Welcome to our journey into high-dimensional data and the associated challenges that it presents. We'll focus on Principal Component Analysis (PCA), a significant method in the realm of dimensionality reduction. Running through a real-world example, we'll implement PCA in Python. This lesson's roadmap proceeds as follows:
High-dimensional data describes a dataset teeming with numerous features or attributes. One good example of high-dimensional data that would benefit from Principal Component Analysis (PCA) is a dataset from a customer survey.
This dataset may have many different features (dimensions), including age, income, frequency of shopping, amount spent per shopping trip, preferred shopping time, location, and scores on several opinion and satisfaction questions, like product variety, staff helpfulness, store cleanliness, etc.
If these many features all contribute relatively equally to the variance in the dataset or if there exist correlations among these features, it might be challenging to visualize the data or make useful conclusions directly from it. By using PCA, we can reduce the dimensionality of the dataset without significant loss of information and identify the primary areas (principal components) that explain the most variance among customers.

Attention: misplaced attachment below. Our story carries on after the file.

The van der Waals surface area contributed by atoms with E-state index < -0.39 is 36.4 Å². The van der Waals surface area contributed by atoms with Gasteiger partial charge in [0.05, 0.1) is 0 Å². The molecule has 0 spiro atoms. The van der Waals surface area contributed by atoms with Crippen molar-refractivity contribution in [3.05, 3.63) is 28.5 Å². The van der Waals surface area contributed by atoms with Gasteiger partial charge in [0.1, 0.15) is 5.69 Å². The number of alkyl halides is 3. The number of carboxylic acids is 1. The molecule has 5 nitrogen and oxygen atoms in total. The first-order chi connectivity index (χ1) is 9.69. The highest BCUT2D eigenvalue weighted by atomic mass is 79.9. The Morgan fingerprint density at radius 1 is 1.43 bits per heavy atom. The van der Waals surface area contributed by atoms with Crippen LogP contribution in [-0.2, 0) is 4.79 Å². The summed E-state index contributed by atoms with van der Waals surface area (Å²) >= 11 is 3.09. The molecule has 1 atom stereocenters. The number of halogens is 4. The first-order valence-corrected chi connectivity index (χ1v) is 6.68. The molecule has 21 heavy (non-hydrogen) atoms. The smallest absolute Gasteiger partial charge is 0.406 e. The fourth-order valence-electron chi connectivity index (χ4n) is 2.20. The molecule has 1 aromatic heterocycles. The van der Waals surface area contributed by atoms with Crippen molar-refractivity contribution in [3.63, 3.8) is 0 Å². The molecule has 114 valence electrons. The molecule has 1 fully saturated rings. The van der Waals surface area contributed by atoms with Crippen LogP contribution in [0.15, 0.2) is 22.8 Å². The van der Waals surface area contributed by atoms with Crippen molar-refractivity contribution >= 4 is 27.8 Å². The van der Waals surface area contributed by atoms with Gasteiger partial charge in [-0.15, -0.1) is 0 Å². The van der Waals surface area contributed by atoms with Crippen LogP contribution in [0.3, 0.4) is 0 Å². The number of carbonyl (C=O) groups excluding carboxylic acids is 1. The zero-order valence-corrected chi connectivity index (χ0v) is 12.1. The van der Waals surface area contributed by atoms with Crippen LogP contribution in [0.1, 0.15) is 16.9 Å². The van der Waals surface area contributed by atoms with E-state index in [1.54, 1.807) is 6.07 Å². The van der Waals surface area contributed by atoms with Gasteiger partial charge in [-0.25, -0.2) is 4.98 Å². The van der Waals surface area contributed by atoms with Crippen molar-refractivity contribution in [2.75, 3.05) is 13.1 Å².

Let's take a look at an example where we wish the model the relationship between height and weight. In our dataset, we have 3 features, but want to reduce the dimensionality to only 2 features.
In our example, we examine a dataset recording individuals' weights and heights in two different units - inches and centimeters. This redundancy heightens the dimensionality of our dataset.
Python1import pandas as pd 2 3data = { 4 'Weight (lbs)': [150, 160, 155, 165, 170, 160, 158, 175, 180, 170], 5 'Height (inches)': [68, 72, 66, 69, 71, 65, 67, 70, 73, 68], 6 'Height (cm)': [172.72, 182.88, 167.64, 175.26, 180.34, 165.1, 170.18, 177.8, 185.42, 172.72] 7} 8df = pd.DataFrame(data)
We show a scatter plot of height in inches versus centimeters, revealing the redundancy as the data points line up in a straight line.